A huge color difference with the ‘B’ reds: light brick. Elegant, spicy, a little clove. Fine, round, feminine.

Imperial reserva 1995: Light brick. Strawberry jam, small dose of spiciness. Round, silky, perfectly balanced.

Viña Real Oro gran reserva 1994: (Note: The Viña Real line is made with a higher percentage of Alavesa grapes than the Imperial, made mainly with grapes from Rioja Alta).

Light brick with an orange rim. Nose was flawed – I thought it might have been a dirty barrel because the aroma didn’t improve with time.

Imperial gran reserva 1989: Light brick with some orange. Silky strawberry jam and orange marmalade. I thought it was past its prime.

Imperial gran reserva 1982: More intense brick than the 1989. Elegant stewed strawberries on the nose. Elegant tannins with good ‘grip’. Perfectly balanced. One of my favorites.

Imperial gran reserva 1978: light brick with an orange rim. Delicate, a little ‘pruney’. Good grip and balance. I wonder if it’s going to get better – now it seems to be at the apogee of the aging curve. I love this wine’s delicacy.

Imperial gran reserva 1970: Light brick with a slightly orange rim. Quite intense spicy stewed strawberries. Good grip, elegant, perfectly balanced. Drinking very well. My favorite wine in the tasting.

 Viña Real Oro magnum with a blend of 1948, 1950 and 1952: Light brick/orange. Bottle reduction on the nose which disappeared after ten minutes revealing a delicate strawberry jam nose. Past its prime in my opinion (but I liked it because it was the oldest Rioja I had ever tasted).

The Imperial/Viña Real wines impressed me enormously and reminded me of the style of Rioja prevalent when I joined the wine business almost forty years ago, with delicate, elegant soft red fruit wrapped in notes of cedar, cigar box and cloves. These are the wines that made Rioja famous.

I wish more Riojas were made like that today but I’m afraid this will never happen (with the exception of the López de Heredia wines, in whose cellars time seems to have stopped) because used barrels, however well-maintained, are an anathema to the young Riojan winemaker, who has to deal with a warmer growing season (and consequently higher alcohol), taming wines vinified in new oak and unwilling or unable to add garnacha and graciano because of their unavailability and problems to vinify.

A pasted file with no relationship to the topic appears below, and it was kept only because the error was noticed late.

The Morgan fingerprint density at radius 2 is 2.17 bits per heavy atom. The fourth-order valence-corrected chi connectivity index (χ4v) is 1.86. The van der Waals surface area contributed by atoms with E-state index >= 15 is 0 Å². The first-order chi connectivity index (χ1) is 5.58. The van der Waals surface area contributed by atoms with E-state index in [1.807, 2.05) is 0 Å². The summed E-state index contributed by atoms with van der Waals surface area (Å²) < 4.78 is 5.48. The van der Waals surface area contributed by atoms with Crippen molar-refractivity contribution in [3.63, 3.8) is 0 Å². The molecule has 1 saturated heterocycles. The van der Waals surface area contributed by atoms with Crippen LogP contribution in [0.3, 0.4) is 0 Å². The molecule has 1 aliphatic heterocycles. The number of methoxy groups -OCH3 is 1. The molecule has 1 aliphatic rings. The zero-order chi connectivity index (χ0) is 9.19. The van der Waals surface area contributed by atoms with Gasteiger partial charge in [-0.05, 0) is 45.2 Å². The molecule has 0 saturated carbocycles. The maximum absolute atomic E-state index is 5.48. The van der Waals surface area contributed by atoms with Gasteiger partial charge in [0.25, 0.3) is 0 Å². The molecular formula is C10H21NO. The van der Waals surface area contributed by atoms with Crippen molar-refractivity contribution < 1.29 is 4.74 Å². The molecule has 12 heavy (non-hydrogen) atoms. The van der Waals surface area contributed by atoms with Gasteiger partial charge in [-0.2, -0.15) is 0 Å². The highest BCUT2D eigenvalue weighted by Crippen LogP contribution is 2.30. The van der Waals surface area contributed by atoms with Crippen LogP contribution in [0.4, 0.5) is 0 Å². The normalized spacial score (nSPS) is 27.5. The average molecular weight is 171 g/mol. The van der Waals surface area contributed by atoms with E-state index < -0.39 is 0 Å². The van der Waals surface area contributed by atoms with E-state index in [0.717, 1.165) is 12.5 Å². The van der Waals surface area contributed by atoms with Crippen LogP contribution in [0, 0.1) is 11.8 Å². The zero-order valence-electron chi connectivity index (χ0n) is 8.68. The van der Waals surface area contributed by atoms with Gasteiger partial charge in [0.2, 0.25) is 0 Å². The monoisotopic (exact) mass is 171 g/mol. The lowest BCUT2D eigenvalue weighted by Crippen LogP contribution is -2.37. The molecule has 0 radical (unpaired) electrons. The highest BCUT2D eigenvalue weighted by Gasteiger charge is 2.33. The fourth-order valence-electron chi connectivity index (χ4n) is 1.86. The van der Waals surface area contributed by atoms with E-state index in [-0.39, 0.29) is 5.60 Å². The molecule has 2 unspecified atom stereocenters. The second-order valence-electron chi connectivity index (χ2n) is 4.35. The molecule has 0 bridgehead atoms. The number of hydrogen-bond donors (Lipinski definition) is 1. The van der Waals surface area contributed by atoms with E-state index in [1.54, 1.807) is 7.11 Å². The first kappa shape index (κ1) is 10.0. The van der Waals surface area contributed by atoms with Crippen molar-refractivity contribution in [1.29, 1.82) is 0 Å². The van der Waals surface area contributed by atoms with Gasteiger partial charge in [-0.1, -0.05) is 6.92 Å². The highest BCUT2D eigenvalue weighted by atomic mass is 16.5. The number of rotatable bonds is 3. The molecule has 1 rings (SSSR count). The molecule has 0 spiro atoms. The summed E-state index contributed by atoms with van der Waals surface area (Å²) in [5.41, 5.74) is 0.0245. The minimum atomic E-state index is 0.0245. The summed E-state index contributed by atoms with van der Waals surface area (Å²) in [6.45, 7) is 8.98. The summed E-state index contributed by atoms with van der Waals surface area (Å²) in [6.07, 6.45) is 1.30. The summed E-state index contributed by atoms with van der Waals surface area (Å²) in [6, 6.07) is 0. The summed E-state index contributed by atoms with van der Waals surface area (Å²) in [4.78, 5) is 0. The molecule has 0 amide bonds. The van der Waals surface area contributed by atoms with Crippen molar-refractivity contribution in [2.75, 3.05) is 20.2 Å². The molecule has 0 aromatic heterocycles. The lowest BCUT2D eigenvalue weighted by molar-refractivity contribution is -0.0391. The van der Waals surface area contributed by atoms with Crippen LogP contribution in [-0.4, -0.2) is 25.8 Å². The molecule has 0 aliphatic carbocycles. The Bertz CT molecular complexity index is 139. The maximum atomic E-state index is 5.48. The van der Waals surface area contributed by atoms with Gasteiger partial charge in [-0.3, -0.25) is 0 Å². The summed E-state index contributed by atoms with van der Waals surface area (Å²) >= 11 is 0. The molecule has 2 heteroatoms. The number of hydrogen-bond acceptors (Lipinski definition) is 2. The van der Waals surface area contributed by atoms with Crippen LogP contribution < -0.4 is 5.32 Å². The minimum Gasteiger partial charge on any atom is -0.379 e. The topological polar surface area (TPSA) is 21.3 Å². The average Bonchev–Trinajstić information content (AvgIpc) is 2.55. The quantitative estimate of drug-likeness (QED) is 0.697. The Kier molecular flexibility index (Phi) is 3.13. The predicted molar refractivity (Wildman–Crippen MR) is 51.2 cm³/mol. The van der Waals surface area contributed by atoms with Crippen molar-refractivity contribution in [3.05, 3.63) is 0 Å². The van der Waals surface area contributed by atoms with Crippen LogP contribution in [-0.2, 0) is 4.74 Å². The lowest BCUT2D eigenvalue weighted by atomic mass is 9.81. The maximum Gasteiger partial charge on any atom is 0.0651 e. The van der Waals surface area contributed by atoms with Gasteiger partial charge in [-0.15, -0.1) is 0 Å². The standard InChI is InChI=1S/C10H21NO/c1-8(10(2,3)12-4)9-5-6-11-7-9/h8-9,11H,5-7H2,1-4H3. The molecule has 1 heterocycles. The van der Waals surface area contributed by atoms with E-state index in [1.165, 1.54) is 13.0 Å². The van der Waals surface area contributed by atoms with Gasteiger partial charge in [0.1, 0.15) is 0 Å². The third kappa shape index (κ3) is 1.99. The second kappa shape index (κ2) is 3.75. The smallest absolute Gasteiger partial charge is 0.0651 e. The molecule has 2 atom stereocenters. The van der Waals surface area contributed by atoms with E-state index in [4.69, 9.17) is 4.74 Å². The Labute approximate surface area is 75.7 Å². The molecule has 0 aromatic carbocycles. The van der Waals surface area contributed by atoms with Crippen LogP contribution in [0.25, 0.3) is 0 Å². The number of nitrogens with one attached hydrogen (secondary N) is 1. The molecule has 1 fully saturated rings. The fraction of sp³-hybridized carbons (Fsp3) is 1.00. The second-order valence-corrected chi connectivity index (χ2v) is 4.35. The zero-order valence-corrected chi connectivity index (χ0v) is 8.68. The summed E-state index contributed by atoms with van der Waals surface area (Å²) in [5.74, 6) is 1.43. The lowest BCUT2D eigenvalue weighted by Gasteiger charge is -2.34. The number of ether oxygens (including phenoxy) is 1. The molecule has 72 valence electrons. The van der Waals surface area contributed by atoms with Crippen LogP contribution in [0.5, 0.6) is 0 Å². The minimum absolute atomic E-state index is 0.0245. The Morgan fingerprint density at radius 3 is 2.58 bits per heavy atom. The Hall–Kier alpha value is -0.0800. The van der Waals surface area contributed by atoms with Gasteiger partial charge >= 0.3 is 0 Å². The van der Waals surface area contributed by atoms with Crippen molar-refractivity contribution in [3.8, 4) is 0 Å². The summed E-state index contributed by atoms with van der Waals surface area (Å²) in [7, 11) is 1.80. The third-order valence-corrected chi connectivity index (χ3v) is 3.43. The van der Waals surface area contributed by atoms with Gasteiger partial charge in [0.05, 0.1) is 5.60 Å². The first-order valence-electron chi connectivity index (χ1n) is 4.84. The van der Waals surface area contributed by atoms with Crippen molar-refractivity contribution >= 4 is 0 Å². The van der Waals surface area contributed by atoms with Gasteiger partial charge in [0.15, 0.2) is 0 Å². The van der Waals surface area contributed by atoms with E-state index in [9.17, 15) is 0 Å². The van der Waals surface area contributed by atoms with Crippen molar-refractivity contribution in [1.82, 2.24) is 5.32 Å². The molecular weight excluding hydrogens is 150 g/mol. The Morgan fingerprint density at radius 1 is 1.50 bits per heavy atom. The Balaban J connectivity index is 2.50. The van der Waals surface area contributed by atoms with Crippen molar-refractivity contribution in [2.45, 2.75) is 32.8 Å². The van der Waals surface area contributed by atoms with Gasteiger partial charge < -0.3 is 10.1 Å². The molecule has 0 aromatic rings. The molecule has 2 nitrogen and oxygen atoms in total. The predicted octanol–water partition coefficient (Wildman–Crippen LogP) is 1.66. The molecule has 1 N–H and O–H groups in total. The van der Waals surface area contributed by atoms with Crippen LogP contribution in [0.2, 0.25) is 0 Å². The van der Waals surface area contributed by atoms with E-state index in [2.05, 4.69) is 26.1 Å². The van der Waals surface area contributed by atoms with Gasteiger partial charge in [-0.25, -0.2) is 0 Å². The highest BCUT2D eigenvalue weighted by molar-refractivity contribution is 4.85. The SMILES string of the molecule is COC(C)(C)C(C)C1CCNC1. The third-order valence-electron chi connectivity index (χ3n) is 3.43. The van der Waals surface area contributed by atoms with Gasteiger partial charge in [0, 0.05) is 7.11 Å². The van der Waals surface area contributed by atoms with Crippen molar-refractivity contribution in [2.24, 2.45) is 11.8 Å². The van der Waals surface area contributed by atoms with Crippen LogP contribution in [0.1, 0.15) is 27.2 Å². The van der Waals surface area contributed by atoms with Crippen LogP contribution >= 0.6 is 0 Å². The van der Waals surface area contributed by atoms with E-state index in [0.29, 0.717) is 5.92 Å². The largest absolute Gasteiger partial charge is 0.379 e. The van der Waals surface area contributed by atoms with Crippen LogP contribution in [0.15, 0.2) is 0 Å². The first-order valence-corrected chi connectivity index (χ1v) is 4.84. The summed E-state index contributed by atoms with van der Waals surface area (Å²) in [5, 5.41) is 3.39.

There is an incredible lack of knowledge about these wines. I remember attending a Rioja tasting in London about eight years ago and being approached by a young journalist who had an older writer in tow. The older man asked me with an amused look on his face, “My friend wants to know what’s wrong with this wine”. I sniffed, tasted, spit, and replied, “Nothing. It’s a traditional Rioja!”

John Radford (2): “There’s no such thing as a crap grape, just crap winemaking”

John Radford

 This was John Radford’s answer when I asked for his opinion about the status of the viura grape in Rioja.

John then related a conversation with the newly appointed marketing director of the Rioja Regulatory Council in 2007 who was trying to explain the recent approval of verdejo, sauvignon blanc and chardonnay in Rioja.

The marketing director justified the decision by stating, “Rioja makes world class red wines but not world class whites.  We want to.  Can you tell me one producer that makes a world class white from viura?”

John replied, “I can tell you two:  Viña Tondonia gran reserva, 96 months in oak from López de Heredia and Placet from Álvaro Palacios.”

John quickly qualified his statement, mentioning that the conversation had taken place four years ago and that during his latest trip to Rioja he had been tasting viuras with real character, flavor, freshness, subtlety and complexity.

The market has had a love/hate relationship with the viura grape for 30 years.  Until the 1980s, consumers were perfectly content with ‘classic’ white Rioja, like Viña Tondonia and Marqués de Murrieta, vinified in much the same way as Rioja reds, with years of ageing in old oak barriques, as well as semi-sweet whites like Diamante from Bodegas Franco-Españolas. Bodegas Marqués de Cáceres broke the mold by creating a white vinified at low temperature in stainless steel tanks, which prompted a wave of investment in stainless steel and the creation of a slew of ‘Euro’ white Riojas, imitating the freshness of muscadet, vouvray, vinho verde and others.